Investor must-know: Toyota’s important risks and opportunities

Market Realist

A must-know investor’s guide to Toyota Motor Corporation (TM) (Part 7 of 7)

(Continued from Part 6)

Toyota’s weakness: Losing share

Toyota’s history is one of growth. Over the past 30 years, Toyota (TM) successfully entered a new market segment and took market share in the U.S., the largest market in the world. The world changed.

China is now the largest automobile market in the world. Toyota is weaker in China. Volkswagen (VOW) is the market leader, with approximately 13% of the market. Competitors are taking market share. In the above chart, Toyota is the blue line, with a downward slope from 2009 to 2011. Over this period, Hyundai and Volkswagen (VOW) gained market share. While, in the last year, Toyota gained market share, the industry is competitive and the next competitor could come out with a product that moves the share slices. The majority of Toyota’s sales are in Japan and the U.S., while in the global growth engine of China, Toyota is underrepresented.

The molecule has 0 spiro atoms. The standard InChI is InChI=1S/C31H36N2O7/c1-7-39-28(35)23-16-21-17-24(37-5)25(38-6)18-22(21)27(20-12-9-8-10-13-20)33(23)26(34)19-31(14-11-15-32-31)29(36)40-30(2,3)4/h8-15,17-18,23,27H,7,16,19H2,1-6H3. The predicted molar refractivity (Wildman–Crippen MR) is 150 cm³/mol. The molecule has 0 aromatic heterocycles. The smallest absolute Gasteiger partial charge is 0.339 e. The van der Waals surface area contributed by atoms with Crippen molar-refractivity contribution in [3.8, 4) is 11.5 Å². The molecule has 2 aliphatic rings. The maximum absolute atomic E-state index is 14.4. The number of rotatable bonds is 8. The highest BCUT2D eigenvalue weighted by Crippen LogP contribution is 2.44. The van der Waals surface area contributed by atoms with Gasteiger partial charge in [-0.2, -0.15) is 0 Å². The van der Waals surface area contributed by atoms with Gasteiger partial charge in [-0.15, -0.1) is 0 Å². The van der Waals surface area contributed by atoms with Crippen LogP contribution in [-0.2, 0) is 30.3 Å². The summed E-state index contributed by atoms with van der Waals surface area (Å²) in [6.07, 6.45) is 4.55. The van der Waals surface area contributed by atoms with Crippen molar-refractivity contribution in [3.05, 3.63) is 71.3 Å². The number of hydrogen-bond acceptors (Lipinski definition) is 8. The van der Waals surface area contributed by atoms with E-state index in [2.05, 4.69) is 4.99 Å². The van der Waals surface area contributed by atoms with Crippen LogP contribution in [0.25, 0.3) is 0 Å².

A threat from Google

A longer-term risk is the self-driving car from Google (GOOG). Recently, Google announced that it would manufacture the cars itself. Previously, the company would retrofit a Toyota with its gear. Google has the capital to do whatever it wants. If it wants to sell cars, it could. Think of this as the next step past the Tesla (TSLA). Tesla is technology wrapped in style. Google can bring the battery-powered car to the mass market—and it drives itself. Driving is a chore—better to turn it over to computers. It’s heady stuff. This is a medium-term risk, but one to keep an eye on.

We’ve seen that Toyota isn’t not the highest-margin company in the industry, but it is the highest generator of free cash flow in the industry. The free cash flow allows Toyota to invest in research and development for new technologies and spend to improve operating efficiency globally.

Opportunity knocks

Where’s the opportunity for Toyota? Its debt trades along its AA- ratings while the rest of the original equipment manufacturers are A- or lower-rated. As we saw earlier in this series, the company’s enterprise value to EBITDA is near 9.3x and near the multiple of stronger competitors. So, it’s difficult to say Toyota is undervalued. However, Toyota is a well managed company that should be able to remain among the top three global automobile manufacturers and grow as the industry grows. Toyota’s dividend yield is 2.2%. Considering the ten-year bond is paying 2.6% today, you get paid to hold it. Alternatively, you could purchase the exchange-traded fund CARZ.

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